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First of all, this software is a reimplementation of tagref. The primary goal was to test LuaX and argparse. If you need a faster implementation I strongly recommend to use tagref.

Tagref helps you maintain cross-references in your code. You can use it to help keep things in sync, document assumptions, manage invariants, etc. The original implementation of tagref is used at Airbnb for their front-end monorepo. You should use it too!

Tagref works with any programming language, and it respects your .gitignore file (git must be installed). It’s recommended to set up Tagref as an automated continuous integration (CI) check. The original Tagref implementation is blazing fast (as they say) and almost certainly won’t be the bottleneck in your CI.

What is it?

When writing code, it’s common to refer to other parts of the codebase in comments. The traditional way to do that is to provide a file path and a line number. For example:

# Keep this in sync with controllers/profile.py:304.

Unfortunately, as we all know, this is brittle:

  1. As the code evolves, the line numbers may shift.
  2. The file might be renamed or deleted.

One strategy is to reference a specific commit. At least then you know the reader will be able to find the line that you’re referencing:

# Keep this in sync with controllers/profile.py@55217c6:304.

But that approach isn’t ideal, since the current version of the code may have diverged from the referenced commit in non-trivial ways.

Tagref solves this problem in a better way. It allows you to annotate your code with tags (in comments), which can be referenced from other parts of the codebase. For example, you might have a tag like this:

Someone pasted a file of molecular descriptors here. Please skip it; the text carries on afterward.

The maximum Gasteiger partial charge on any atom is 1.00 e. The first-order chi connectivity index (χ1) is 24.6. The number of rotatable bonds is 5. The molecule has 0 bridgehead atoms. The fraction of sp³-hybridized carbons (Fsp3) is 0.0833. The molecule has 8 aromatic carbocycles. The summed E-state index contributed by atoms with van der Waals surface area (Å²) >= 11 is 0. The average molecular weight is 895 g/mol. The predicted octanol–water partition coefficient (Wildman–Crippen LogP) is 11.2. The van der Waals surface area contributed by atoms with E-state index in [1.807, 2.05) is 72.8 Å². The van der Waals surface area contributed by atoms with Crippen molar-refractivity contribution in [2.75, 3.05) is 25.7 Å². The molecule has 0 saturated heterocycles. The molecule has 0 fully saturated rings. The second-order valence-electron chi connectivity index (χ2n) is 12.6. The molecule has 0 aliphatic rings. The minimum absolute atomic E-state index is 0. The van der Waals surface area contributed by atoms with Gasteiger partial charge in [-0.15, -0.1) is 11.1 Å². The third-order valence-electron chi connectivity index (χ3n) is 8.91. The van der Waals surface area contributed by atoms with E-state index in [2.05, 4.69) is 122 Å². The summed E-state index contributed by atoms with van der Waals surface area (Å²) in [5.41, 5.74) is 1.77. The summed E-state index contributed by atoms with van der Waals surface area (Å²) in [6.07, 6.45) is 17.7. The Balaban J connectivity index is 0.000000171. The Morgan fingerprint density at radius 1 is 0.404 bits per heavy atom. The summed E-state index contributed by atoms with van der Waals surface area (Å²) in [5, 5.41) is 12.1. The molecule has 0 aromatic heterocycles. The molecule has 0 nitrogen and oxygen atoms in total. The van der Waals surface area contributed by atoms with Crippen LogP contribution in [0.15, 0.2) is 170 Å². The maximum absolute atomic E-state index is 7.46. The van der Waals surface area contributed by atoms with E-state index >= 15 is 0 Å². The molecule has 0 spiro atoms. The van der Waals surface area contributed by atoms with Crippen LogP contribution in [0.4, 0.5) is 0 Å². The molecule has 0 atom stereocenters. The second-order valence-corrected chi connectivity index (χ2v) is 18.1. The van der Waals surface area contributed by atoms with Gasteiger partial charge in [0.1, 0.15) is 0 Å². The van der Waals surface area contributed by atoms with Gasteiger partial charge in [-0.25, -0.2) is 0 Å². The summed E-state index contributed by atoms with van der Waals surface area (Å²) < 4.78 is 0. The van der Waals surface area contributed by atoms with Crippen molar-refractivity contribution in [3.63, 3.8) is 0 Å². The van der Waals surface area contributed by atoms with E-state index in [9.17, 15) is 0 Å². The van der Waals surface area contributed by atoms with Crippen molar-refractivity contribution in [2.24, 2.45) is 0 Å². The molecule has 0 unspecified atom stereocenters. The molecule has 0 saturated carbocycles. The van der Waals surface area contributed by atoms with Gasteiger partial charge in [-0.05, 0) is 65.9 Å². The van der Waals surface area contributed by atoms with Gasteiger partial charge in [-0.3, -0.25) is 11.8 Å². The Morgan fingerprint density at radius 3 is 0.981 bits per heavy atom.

# [tag:cities_nonempty] This function always returns a non-empty list.
def get_cities():
  return ['San Francisco', 'Tokyo']

Elsewhere, suppose you’re writing some code which depends on that postcondition. You can make that clear by referencing the tag:

cities = get_cities()

first_city = cities[0] # This is safe due to [ref:cities_nonempty].

Tagref ensures such references remain valid. If someone tries to delete or rename the tag, Tagref will complain. More precisely, it checks the following:

  1. References actually point to tags. A tag cannot be deleted or renamed without updating the references that point to it.
  2. Tags are unique. There is never any ambiguity about which tag is being referenced.

Note that, in the example above, Tagref won’t ensure that the get_cities function actually returns a non-empty list. It isn’t magic! It only checks the two conditions above.


The easiest way to use Tagref is to run the tagref command with no arguments. It will recursively scan the working directory and check the two conditions described above. Here are the supported command-line options:

Usage: tagref [-p path] [-r ref-prefix] [-t tag-prefix] [-h]
       [<command>] ...

Tagref helps you maintain cross-references in your code.

   -p path               Adds the path of a directory to scan (default: .)
   -r ref-prefix         Sets the prefix used for locating references (default: ref)
   -t tag-prefix         Sets the prefix used for locating tags (default: tag)
   -h, --help            Show this help message and exit.

   check                 Checks all the tags and references (default)
   list-refs             Lists all the references
   list-tags             Lists all the tags
   list-unused           Lists the unreferenced tags

Installation instructions

You can download and compile Tagref with these commands:

git clone https://github.com/CDSoft/tagref
make -C tagref install

This will install tagref to ~/.local/bin.


The idea for Tagref was inspired by the GHC notes convention. This article has more insights into how the GHC developers manage their codebase.